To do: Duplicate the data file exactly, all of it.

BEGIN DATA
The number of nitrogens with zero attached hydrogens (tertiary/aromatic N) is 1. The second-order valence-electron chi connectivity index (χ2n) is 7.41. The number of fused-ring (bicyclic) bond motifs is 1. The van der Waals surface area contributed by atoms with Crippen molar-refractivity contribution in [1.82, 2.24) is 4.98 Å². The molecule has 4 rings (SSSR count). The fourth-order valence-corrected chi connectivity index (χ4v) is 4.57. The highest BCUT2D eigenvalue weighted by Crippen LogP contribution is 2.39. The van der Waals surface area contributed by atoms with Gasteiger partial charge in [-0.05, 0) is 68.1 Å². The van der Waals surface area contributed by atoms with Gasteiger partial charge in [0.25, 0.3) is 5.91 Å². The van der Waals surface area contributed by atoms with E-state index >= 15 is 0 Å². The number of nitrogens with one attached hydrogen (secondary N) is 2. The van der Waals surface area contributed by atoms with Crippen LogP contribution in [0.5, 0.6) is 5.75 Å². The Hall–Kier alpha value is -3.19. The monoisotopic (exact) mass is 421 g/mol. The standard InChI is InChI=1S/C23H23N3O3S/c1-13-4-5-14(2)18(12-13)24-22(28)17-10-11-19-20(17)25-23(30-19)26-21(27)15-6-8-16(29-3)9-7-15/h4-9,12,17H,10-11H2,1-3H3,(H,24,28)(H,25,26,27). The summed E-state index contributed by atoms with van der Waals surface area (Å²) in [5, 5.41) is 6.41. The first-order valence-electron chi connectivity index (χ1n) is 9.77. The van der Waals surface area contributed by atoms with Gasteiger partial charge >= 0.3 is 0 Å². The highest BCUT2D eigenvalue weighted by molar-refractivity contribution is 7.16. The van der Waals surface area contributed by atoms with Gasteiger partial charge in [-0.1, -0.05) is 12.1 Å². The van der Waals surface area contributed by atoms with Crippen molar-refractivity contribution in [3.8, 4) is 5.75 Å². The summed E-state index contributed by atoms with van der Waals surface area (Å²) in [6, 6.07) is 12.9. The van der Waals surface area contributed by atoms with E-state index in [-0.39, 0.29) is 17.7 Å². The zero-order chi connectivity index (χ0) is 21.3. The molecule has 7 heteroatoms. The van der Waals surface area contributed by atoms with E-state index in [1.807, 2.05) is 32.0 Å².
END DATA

The number of nitrogens with zero attached hydrogens (tertiary/aromatic N) is 1. The second-order valence-electron chi connectivity index (χ2n) is 7.41. The number of fused-ring (bicyclic) bond motifs is 1. The van der Waals surface area contributed by atoms with Crippen molar-refractivity contribution in [1.82, 2.24) is 4.98 Å². The molecule has 4 rings (SSSR count). The fourth-order valence-corrected chi connectivity index (χ4v) is 4.57. The highest BCUT2D eigenvalue weighted by Crippen LogP contribution is 2.39. The van der Waals surface area contributed by atoms with Gasteiger partial charge in [-0.05, 0) is 68.1 Å². The van der Waals surface area contributed by atoms with Gasteiger partial charge in [0.25, 0.3) is 5.91 Å². The van der Waals surface area contributed by atoms with E-state index >= 15 is 0 Å². The number of nitrogens with one attached hydrogen (secondary N) is 2. The van der Waals surface area contributed by atoms with Crippen LogP contribution in [0.5, 0.6) is 5.75 Å². The Hall–Kier alpha value is -3.19. The monoisotopic (exact) mass is 421 g/mol. The standard InChI is InChI=1S/C23H23N3O3S/c1-13-4-5-14(2)18(12-13)24-22(28)17-10-11-19-20(17)25-23(30-19)26-21(27)15-6-8-16(29-3)9-7-15/h4-9,12,17H,10-11H2,1-3H3,(H,24,28)(H,25,26,27). The summed E-state index contributed by atoms with van der Waals surface area (Å²) in [5, 5.41) is 6.41. The first-order valence-electron chi connectivity index (χ1n) is 9.77. The van der Waals surface area contributed by atoms with Gasteiger partial charge >= 0.3 is 0 Å². The highest BCUT2D eigenvalue weighted by molar-refractivity contribution is 7.16. The van der Waals surface area contributed by atoms with Gasteiger partial charge in [-0.1, -0.05) is 12.1 Å². The van der Waals surface area contributed by atoms with Crippen molar-refractivity contribution in [3.8, 4) is 5.75 Å². The summed E-state index contributed by atoms with van der Waals surface area (Å²) in [6, 6.07) is 12.9. The van der Waals surface area contributed by atoms with E-state index in [-0.39, 0.29) is 17.7 Å². The zero-order chi connectivity index (χ0) is 21.3. The molecule has 7 heteroatoms. The van der Waals surface area contributed by atoms with E-state index in [1.807, 2.05) is 32.0 Å².